Zoom in on microorganisms

Germs that infect humans



© Robert Alain, SME, INRS-Institut Armand-Frappier

Microorganism: group A rotavirus, a member of the Reoviridae family

Disease: gastroenteritis

Occurrence of the disease

Current situation: diarrheal diseases, which include diarrhea caused by the rotaviruses, are the most important cause of death among young children. Every year, especially in developing countries, these diseases kill between five and ten million children around the world. In the United States, the rotaviruses are responsible for 35% of cases of gastroenteritis, and for 75 to 150 deaths each year.

Mechanism of action of the microorganism: the virus attacks the cells of the intestine, thereby preventing them from carrying out their function, that is, absorbing nutrients.

Symptoms of the disease: vomiting, fever, headache, and severe diarrhea causing dehydration which, in young children, necessitates hospitalization.

Incubation period: 24 to 48 hours

Contagious period: the contagious period begins during the symptomatic phase and continues until about the eighth day following infection.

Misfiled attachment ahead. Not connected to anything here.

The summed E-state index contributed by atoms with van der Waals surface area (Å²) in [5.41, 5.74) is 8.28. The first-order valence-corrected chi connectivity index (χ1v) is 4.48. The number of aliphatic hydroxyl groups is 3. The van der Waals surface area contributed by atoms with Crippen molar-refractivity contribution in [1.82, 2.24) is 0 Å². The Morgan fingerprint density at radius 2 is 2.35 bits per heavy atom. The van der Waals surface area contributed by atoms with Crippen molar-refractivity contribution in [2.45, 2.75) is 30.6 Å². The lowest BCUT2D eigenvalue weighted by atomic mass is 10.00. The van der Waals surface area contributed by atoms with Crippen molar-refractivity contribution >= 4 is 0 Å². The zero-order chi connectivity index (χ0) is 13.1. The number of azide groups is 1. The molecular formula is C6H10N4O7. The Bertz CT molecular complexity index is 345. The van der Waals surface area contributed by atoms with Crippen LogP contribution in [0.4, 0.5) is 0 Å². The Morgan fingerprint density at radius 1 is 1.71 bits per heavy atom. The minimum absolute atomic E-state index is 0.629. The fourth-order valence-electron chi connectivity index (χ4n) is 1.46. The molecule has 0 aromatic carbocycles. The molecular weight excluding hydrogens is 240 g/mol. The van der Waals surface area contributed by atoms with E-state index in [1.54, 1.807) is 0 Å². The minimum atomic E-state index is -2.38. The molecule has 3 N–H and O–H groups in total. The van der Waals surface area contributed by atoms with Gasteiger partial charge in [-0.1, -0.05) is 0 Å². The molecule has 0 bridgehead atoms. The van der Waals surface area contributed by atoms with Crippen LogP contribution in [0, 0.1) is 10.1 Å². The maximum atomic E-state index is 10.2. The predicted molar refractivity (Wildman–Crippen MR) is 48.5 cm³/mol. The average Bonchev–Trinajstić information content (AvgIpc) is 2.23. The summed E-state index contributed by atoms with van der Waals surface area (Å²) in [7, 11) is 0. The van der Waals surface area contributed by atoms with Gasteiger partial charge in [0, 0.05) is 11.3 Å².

Hosts: humans

Transmission: fecal and oral routes

Discoverer of the microorganism:

Treatment: treatment consists of giving large quantities of fluids to the patient to prevent dehydration. Viral gastroenteritis normally disappears of its own accord.

Geographical distribution of the microorganism: worldwide

Prevention: vaccine

Vaccine: in 1998, a live vaccine (RRV-TV) against the rotavirus was approved for use in the United States. This vaccine can be given orally. RRV-TV was withdrawn from the market in 1999 because it caused intussuceptions (penetration of one part of an organ into an immediately adjoining part, like a glove turned inside out) among newborns. The vaccine caused intestinal invagination, which in turn provoked obstruction of the intestines.